______________________________________First silicone resin DC6-2230                12.69(Dow Corning)Second silicone resin solution                75.11Silikophen 300 (Goldschmidt)(50% solids in xylene)Diatomaceous earth   11.20______________________________________

with a clear coating, using the above ingredients, of

______________________________________Second silicone resin solution                  422.83Flattener suspension   369.91Methyl isobutyl ketone 68.04Zinc octoate catalyst solution                  3.93Butyl titanate catalyst                  3.93Pigment coated mica "Afflair" flake                  4.36______________________________________

The whole coating system was then cured on the substrate at 221 C. for 15 minutes, or up to 232 C. for 20 minutes.

EXAMPLE 2--TESTING

Cookware coated according to Example 1 was tested by cooking in a microwave oven. Macaroni and cheese released in 1 to 3 shakes, left only a slight residue after 9 cookings, cleaned easily, and the intregity of the coating was maintained. Hamburgers cooked 12 times continued to give easy release and cleaning with no deterioration in performance. Tomato sauce held 16 hours at 66 C. resulted in no staining or changes in coating integrity.

Patent Citations
Cited PatentFiling datePublication dateApplicantTitle
US4064303 *Aug 22, 1975Dec 20, 1977E. I. Du Pont De Nemours And CompanyProcess for decorating heat-stable polymer coating compositions
US4223069 *Dec 29, 1978Sep 16, 1980E. I. Du Pont De Nemours And CompanySubstrate with multi-layer nonstick coating
US4391767 *Sep 17, 1980Jul 5, 1983Imperial Chemical Industries PlcCoated polyester films
Referenced by
Citing PatentFiling datePublication dateApplicantTitle
US4959516 *May 9, 1989Sep 25, 1990Dennison Manufacturing CompanyHeat resistant substrate coated with metal and alloy particles in a polymeric binder
US5021293 *Aug 28, 1989Jun 4, 1991E. I. Du Pont De Nemours And CompanyDielectric substrate coated with a mixture of an electrically conductive metal or alloy in a thermoplastic matrix
US5028461 *Oct 2, 1989Jul 2, 1991Idemitsu Petrochemical Company LimitedPolyarylene Sulfide, Glass Fibers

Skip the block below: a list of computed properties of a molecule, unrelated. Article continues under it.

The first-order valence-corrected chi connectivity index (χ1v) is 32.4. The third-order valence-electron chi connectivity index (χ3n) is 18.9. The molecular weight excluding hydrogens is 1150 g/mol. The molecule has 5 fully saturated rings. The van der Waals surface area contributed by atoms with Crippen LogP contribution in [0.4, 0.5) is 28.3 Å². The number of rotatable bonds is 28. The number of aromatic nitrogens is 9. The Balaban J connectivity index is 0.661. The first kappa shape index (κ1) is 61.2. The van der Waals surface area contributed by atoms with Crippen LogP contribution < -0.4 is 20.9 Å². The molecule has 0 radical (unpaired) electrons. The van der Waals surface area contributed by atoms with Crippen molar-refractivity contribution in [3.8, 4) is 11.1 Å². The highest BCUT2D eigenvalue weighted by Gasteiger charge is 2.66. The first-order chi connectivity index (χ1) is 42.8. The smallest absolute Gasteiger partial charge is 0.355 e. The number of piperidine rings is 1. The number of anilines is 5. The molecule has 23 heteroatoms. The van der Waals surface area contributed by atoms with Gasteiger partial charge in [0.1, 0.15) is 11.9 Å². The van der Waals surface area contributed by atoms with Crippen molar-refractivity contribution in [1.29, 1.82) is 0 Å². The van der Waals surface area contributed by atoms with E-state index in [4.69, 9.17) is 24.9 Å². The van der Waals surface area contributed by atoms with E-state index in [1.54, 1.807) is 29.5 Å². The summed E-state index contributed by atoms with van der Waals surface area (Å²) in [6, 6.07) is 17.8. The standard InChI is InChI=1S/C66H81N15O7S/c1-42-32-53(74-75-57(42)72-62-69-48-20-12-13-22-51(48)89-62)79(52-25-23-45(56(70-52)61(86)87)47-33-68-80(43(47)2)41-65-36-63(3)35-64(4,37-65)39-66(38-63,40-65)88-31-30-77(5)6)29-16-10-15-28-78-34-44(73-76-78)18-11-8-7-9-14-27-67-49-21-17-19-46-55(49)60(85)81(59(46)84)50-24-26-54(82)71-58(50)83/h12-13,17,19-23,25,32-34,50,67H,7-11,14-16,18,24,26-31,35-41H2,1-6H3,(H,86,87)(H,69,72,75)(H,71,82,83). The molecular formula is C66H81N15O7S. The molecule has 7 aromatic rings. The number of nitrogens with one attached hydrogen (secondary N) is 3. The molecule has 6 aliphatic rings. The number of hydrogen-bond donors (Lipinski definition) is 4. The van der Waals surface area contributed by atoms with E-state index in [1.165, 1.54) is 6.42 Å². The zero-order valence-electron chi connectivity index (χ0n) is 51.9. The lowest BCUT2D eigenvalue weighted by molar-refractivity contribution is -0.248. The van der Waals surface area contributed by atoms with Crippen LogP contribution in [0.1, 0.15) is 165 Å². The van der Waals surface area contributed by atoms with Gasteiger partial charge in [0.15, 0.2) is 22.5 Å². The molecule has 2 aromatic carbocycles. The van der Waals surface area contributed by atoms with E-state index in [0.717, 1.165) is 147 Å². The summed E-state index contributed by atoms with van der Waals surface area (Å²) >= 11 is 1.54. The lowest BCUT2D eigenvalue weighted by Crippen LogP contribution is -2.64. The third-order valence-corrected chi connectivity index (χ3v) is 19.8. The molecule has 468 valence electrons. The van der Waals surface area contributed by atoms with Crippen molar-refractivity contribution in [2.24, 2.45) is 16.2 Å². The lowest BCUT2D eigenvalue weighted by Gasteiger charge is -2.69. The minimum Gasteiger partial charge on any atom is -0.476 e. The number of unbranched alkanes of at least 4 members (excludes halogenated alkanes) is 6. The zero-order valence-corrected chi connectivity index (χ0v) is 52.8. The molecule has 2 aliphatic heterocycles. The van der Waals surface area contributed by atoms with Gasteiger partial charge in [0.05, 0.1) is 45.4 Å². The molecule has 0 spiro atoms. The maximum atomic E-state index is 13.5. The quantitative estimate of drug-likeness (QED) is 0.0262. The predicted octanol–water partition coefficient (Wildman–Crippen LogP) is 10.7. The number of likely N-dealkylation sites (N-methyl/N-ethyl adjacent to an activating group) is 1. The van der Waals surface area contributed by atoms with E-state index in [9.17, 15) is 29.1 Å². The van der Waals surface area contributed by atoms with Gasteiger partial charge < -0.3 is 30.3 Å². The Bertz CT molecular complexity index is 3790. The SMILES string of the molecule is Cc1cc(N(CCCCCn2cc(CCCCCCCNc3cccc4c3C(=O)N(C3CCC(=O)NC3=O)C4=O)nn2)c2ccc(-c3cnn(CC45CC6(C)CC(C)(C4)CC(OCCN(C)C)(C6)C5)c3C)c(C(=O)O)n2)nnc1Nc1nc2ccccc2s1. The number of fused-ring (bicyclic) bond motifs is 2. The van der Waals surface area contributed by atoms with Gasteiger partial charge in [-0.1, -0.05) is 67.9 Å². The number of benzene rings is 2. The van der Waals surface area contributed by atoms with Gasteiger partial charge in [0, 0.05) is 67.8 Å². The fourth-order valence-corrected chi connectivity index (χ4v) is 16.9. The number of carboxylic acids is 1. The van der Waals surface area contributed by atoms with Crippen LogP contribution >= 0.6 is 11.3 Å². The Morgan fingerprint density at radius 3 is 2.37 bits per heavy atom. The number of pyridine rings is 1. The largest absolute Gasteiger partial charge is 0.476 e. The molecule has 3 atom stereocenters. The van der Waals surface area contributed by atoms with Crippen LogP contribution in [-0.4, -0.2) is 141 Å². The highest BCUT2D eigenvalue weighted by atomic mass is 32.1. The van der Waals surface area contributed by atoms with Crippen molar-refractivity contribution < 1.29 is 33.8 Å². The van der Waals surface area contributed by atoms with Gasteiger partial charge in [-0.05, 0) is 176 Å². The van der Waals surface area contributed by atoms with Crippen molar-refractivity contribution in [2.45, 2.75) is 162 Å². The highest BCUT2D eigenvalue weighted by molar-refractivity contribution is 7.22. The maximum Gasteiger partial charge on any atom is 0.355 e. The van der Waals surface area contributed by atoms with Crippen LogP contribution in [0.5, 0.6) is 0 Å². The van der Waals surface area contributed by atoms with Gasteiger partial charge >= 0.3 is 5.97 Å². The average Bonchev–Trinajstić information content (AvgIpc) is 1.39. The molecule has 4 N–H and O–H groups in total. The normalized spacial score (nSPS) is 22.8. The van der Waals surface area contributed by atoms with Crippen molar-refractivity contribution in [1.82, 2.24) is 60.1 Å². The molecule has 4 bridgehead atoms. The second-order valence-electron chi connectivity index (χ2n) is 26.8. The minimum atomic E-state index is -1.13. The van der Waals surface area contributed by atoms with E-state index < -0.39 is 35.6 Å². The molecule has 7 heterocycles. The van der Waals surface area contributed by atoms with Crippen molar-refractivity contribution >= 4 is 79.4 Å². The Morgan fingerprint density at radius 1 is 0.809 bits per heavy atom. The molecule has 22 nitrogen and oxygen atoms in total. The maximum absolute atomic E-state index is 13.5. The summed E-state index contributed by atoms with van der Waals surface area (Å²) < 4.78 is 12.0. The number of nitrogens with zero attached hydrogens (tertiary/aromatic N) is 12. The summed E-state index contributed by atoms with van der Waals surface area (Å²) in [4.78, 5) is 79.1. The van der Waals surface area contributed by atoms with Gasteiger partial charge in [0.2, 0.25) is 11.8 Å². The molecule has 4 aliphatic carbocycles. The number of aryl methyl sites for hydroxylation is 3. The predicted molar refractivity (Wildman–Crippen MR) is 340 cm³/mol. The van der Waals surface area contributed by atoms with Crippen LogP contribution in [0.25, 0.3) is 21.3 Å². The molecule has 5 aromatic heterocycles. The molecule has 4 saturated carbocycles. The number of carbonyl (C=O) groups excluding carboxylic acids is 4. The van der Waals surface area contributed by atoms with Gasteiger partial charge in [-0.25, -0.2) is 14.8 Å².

US5254824 *Nov 27, 1991Oct 19, 1993Minnesota Mining And Manufacturing CompanyMethod and article for microwave bonding of polyethylene pipe
US5294763 *Sep 26, 1990Mar 15, 1994Minnesota Mining And Manufacturing CompanyMicrowave heatable composites
US5300747 *Sep 20, 1991Apr 5, 1994Campbell Soup CompanyComposite material for a microwave heating container and container formed therefrom
US5403656 *Jun 15, 1992Apr 4, 1995Canon Kabushiki KaishaHaving a mixed layer of silicone varnish and silicone rubber
US5446270 *Jan 12, 1994Aug 29, 1995Minnesota Mining And Manufacturing CompanyMicrowave heatable composites
US5491869 *Mar 9, 1994Feb 20, 1996Sullivan; Frank J.Heat resistance; silicone rubber blade, polybutyleneterephthalate handle
US5691067 *Aug 8, 1996Nov 25, 1997Coatings America, Inc.Heat resistant polysiloxane
US6638600Sep 14, 2001Oct 28, 2003Ferro CorporationAluminum substrate with fluoropolymer coating
US7282532Oct 14, 2003Oct 16, 2007M Management-Tex, Ltd.Flexible bakeware
US7517933Jun 5, 2007Apr 14, 2009Jamak Fabrication-Tex, LlcMethyl vinyl silicone polymer, filler (ground quartz), small amount of polytetrafluoroethylene (0.1 to 15 weight %), crosslinking catalyst, and high vinyl silicone gum having 8-20 weight % pendant vinyl groups; improved food release; non-toxic and does not impart an odor or taste to food
US7575127Feb 7, 2006Aug 18, 2009Wki Holding Company, Inc.Glassware with silicone gripping surfaces
US7703167May 19, 2008Apr 27, 2010Jamak Fabrication-Tex, LlcSqueegee having reduced friction characteristics
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US7966970Oct 27, 2005Jun 28, 2011M Management-Tex, LlcDairy inflation
US7997439Dec 29, 2004Aug 16, 2011Jamak Fabrication-Tex, LlcFlexible bakeware having a multi-piece carrier system
US8142858Aug 9, 2006Mar 27, 2012Valspar Sourcing, Inc.Bisphenol A and aromatic glycidyl ether-free coatings
US8197904Mar 18, 2011Jun 12, 2012Valspar Sourcing, Inc.Bisphenol A and aromatic glycidyl ether-free coatings
US8402921Jun 10, 2011Mar 26, 2013M Management-Tex, LlcDairy inflation
US8632857May 21, 2012Jan 21, 2014Valspar Sourcing, Inc.Bisphenol A and aromatic glycidyl ether-free coatings
CN101282839BAug 9, 2006Aug 3, 2011威士伯采购公司Bisphenol A and aromatic glycidyl ether-free coatings
EP0242952A2 *Feb 20, 1987Oct 28, 1987E.I. Du Pont De Nemours And CompanyComposite material containing microwave susceptor materials
EP1754436A1Jun 22, 2006Feb 21, 2007Sar Holdings International LimitedSilastic colander and its manufacturing method
WO2000027256A1 *Nov 3, 1999May 18, 2000Procter & GambleFood container having external facing with limited binder materials
WO2000027257A1 *Nov 3, 1999May 18, 2000Procter & GambleFood container having substrate impregnated with particulate material
WO2007021780A2 *Aug 9, 2006Apr 5, 2007Valspar Sourcing IncBisphenol a and aromatic glycidyl ether-free coatings
Classifications
U.S. Classification428/34.5, 428/414, 428/697, 428/363, 428/483, 428/447, 428/36.4, 428/450, 428/448, 428/324, 428/35.7, 219/725
International ClassificationA47J36/02, A47J36/04, B32B27/00
Cooperative ClassificationA47J36/04, A47J36/027
European ClassificationA47J36/02M, A47J36/04
Legal Events
DateCodeEventDescription
Jan 29, 1991FPExpired due to failure to pay maintenance fee
Effective date: 19901118
Nov 18, 1990LAPSLapse for failure to pay maintenance fees
Jun 19, 1990REMIMaintenance fee reminder mailed
Sep 20, 1985ASAssignment
Owner name: E.I. DU PONT DE NEMOURS AND COMPANY, WILMINGTON, D
Free format text: ASSIGNMENT OF ASSIGNORS INTEREST.;ASSIGNORS:HUYBRECHTS, JOZEF T.;MC KEEN, LAWRENCE W.;REEL/FRAME:004457/0275
Effective date: 19850715